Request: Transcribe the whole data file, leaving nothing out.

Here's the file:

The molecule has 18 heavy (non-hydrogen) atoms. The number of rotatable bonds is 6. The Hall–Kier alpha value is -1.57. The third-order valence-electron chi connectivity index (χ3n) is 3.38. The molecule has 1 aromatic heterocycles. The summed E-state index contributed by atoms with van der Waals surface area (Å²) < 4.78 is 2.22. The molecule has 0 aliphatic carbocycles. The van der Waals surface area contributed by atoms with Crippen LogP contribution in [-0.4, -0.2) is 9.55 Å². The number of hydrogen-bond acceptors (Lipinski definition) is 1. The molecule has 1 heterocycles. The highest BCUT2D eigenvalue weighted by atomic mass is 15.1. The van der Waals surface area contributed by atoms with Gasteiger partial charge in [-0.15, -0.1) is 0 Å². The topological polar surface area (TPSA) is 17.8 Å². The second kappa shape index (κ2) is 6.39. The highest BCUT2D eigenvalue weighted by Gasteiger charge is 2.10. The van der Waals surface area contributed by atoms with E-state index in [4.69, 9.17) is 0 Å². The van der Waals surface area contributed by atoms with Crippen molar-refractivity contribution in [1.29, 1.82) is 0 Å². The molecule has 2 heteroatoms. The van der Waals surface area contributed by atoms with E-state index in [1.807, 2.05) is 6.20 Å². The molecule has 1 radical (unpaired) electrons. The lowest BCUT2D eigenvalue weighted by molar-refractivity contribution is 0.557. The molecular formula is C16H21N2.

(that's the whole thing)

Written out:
The molecule has 18 heavy (non-hydrogen) atoms. The number of rotatable bonds is 6. The Hall–Kier alpha value is -1.57. The third-order valence-electron chi connectivity index (χ3n) is 3.38. The molecule has 1 aromatic heterocycles. The summed E-state index contributed by atoms with van der Waals surface area (Å²) < 4.78 is 2.22. The molecule has 0 aliphatic carbocycles. The van der Waals surface area contributed by atoms with Crippen LogP contribution in [-0.4, -0.2) is 9.55 Å². The number of hydrogen-bond acceptors (Lipinski definition) is 1. The molecule has 1 heterocycles. The highest BCUT2D eigenvalue weighted by atomic mass is 15.1. The van der Waals surface area contributed by atoms with Gasteiger partial charge in [-0.15, -0.1) is 0 Å². The topological polar surface area (TPSA) is 17.8 Å². The second kappa shape index (κ2) is 6.39. The highest BCUT2D eigenvalue weighted by Gasteiger charge is 2.10. The van der Waals surface area contributed by atoms with E-state index in [4.69, 9.17) is 0 Å². The van der Waals surface area contributed by atoms with Crippen molar-refractivity contribution in [1.29, 1.82) is 0 Å². The molecule has 2 heteroatoms. The van der Waals surface area contributed by atoms with E-state index in [1.807, 2.05) is 6.20 Å². The molecule has 1 radical (unpaired) electrons. The lowest BCUT2D eigenvalue weighted by molar-refractivity contribution is 0.557. The molecular formula is C16H21N2.